As the plane lands, Joan finally reads the flurry of texts from Isabella, first apologizing, then asking if Joan’s left yet, then if they can meet at the airport, then if she’ll call when she gets home. A second cluster of messages follows: Is she home now? Can they just pretend none of it happened, the unpleasantness last night? Will she please, please call?
At baggage claim Steve from the plane comes to stand beside Joan, lifts her bag off the belt even as she’s reaching for it then lays it at her feet.
“You should put a ribbon on it,” he says. “Make it stand out more.”
Joan thanks him, and Steve leans in then, and with the same avuncular smile from the plane, asks if she wants to share a cab, his hand lighting on the handle of her bag.
“I’m good,” she says and takes the handle from him.
“Sorry, I wasn’t . . .” He holds up his hands. “I just thought if we were both going the same direction we could save a few bucks. But never mind.”
“Someone’s coming for me.” Joan feels almost bad at the lie, wonders if she’s misread the moment, misread him, until she sees his face turning away, closed and hard, the frozen grimace. She rolls her bag a distance down the platform to the further taxi stand, is relieved when her driver is a sleepy, silver-haired African who barely acknowledges her, who pops his trunk outside her house and doesn’t even offer to help with her bag. She tips him more than she should, though he doesn’t seem to notice, his sour expression unchanged.
While Joan’s searching for her keys, her phone buzzes – another text. She closes the phone’s cover without looking.
Joan’s across-the-street neighbor, Glen, is out dumping cartons in his recycling. “The road warrior returns,” he calls out.
“Yup.” But she’s not in the mood for gossip or bitching about the HOA right now, just waves and retreats inside.
Joan’s house looks small and untidy, lit only by the foyer light. It’s stuffy with the AC off. Still she welcomes it, her space. A few sweaters, discarded at the last moment when she read the weather forecast four days ago, lie strewn on the floor. She doesn’t know why she’s surprised they’re still there. She returns them to her closet, lies in bed for a while in this place that has caught her, has held her, she thinks, and nearly laughs.
She finally looks at the last text, from Izzie again, of course. It’s a photo, she sees with surprise, a scan of an old snapshot, the two of them sitting at night in the quad in what she realizes must, strangely enough, be firelight. And she remembers it then, the power outage during senior year exam week, that wild night when it felt like all the old rules were suspended, where they’d sat out in the grass, and someone had built an actual bonfire, and they’d listened to a kid play guitar and felt like shipwreck survivors washed up on a beach. She remembers how later they’d walked out, the two of them, through the unlit streets, none of the lamps working, had held hands because it was dark, undeterred when a few drunk boys from the dorm across the road appeared from the shadows and followed, watching, calling out to them, begging them to kiss, just one little kiss. She’d whispered to Izzie to just keep walking, to ignore the voices, until the boys got tired of the sport and they were alone, walking until they reached the outer fringes of campus, strange streets, and only then felt uneasy, their hands unslipping at some point in the dark.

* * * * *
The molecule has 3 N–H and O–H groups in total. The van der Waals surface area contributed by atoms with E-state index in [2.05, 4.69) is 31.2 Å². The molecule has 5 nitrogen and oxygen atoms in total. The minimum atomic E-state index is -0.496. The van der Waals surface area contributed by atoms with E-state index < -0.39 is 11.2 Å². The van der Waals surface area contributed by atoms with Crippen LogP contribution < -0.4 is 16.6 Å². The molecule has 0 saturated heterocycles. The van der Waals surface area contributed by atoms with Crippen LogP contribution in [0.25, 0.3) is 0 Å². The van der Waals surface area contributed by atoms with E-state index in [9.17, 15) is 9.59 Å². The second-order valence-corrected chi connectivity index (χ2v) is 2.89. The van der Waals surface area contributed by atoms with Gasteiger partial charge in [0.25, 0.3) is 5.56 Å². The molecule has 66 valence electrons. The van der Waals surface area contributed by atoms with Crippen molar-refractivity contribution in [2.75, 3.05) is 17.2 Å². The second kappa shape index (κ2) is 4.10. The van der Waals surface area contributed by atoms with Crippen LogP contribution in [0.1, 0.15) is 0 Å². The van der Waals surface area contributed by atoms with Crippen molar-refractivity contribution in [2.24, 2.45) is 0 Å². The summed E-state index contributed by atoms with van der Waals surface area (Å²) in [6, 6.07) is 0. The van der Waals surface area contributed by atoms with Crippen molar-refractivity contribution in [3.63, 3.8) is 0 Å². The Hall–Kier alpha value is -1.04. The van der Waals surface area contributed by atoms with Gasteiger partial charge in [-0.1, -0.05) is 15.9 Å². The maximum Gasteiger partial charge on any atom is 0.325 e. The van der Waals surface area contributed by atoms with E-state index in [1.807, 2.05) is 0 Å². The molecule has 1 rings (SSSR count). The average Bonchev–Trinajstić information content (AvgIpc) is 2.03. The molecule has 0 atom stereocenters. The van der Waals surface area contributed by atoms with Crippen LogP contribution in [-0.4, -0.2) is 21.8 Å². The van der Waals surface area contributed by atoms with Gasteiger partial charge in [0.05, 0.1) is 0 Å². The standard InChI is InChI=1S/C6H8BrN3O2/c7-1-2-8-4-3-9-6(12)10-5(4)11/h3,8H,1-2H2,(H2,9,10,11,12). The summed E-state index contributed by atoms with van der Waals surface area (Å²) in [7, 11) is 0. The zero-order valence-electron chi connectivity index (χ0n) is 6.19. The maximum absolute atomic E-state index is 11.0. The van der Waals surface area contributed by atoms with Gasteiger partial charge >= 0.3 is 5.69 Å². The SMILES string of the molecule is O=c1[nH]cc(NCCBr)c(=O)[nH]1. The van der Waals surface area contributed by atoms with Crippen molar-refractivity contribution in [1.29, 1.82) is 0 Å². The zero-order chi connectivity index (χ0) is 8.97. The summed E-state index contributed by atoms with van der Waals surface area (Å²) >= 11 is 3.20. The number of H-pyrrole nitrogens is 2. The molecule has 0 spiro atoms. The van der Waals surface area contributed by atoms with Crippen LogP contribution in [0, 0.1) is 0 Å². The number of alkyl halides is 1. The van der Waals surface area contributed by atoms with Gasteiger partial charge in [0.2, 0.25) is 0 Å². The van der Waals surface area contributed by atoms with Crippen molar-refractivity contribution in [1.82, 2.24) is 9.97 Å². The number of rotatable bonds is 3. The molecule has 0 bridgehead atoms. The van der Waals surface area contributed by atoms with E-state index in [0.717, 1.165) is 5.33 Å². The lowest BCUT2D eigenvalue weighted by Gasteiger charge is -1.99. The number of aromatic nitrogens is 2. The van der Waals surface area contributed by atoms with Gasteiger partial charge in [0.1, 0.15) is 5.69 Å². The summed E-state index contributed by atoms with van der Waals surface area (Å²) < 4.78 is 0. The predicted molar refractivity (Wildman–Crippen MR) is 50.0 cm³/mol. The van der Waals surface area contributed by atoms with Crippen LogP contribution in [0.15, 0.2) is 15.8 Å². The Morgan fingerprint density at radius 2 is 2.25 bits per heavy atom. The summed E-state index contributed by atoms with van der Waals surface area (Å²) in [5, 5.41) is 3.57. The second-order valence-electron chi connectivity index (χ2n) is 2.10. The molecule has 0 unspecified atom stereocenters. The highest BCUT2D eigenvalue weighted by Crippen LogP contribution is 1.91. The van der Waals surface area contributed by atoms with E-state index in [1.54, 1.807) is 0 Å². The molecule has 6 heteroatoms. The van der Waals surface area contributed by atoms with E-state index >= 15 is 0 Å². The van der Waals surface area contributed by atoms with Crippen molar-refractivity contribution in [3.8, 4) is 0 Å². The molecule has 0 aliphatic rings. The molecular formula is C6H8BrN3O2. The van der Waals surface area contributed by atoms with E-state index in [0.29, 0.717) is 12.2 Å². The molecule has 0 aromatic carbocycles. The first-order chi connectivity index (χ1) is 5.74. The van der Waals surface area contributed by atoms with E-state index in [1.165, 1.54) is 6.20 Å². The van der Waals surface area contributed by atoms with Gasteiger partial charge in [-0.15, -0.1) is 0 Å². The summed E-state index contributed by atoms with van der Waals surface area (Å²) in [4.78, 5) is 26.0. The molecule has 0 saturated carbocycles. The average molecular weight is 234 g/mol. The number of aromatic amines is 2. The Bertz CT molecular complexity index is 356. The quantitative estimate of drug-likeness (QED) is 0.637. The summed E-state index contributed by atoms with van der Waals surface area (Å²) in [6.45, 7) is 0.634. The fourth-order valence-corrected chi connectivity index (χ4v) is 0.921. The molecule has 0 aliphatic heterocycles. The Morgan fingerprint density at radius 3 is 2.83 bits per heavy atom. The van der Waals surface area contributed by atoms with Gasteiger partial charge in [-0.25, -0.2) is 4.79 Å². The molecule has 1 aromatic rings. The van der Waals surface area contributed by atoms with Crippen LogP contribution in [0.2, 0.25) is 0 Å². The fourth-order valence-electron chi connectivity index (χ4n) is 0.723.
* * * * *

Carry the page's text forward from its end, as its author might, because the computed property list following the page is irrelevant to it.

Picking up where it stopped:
Later, after a gin and tonic and two DVR’d TV episodes, Joan texts Izzie that there’s no hard feelings on her end, that she’s tired now but will call soon. And she will call unless she doesn’t, unless they don’t. Unless Izzie is another of the old friends who slip away, which could happen because it’s easy, because what’s lost, whatever time or possibilities, was gone long ago.
After another g & t, Joan digs up the old Iggy Pop album, Raw Power, in its battered sleeve and puts it on. She hears, more than a little vindicated, that the subway guy did indeed get the lyrics wrong yesterday: “I tell you honey, it’s a crying shame. All the pretty girls, well they look the same.” She can imagine correcting the dude, wishes she had, pointed out that the singer isn’t speaking to some other dude, a wry observation. He’s talking to the girl, an accusation, as if his perception is her fault somehow. And then the other line comes soon after, the refrain she’s forgotten, the singer spitting it out with some rancor: “Honey, honey, I can tell. Your pretty face is going to hell.”
And Joan takes the record off then, returns it to the stacks where it will sit, retreats to her dim bedroom, to her gin, to her recorded TV shows.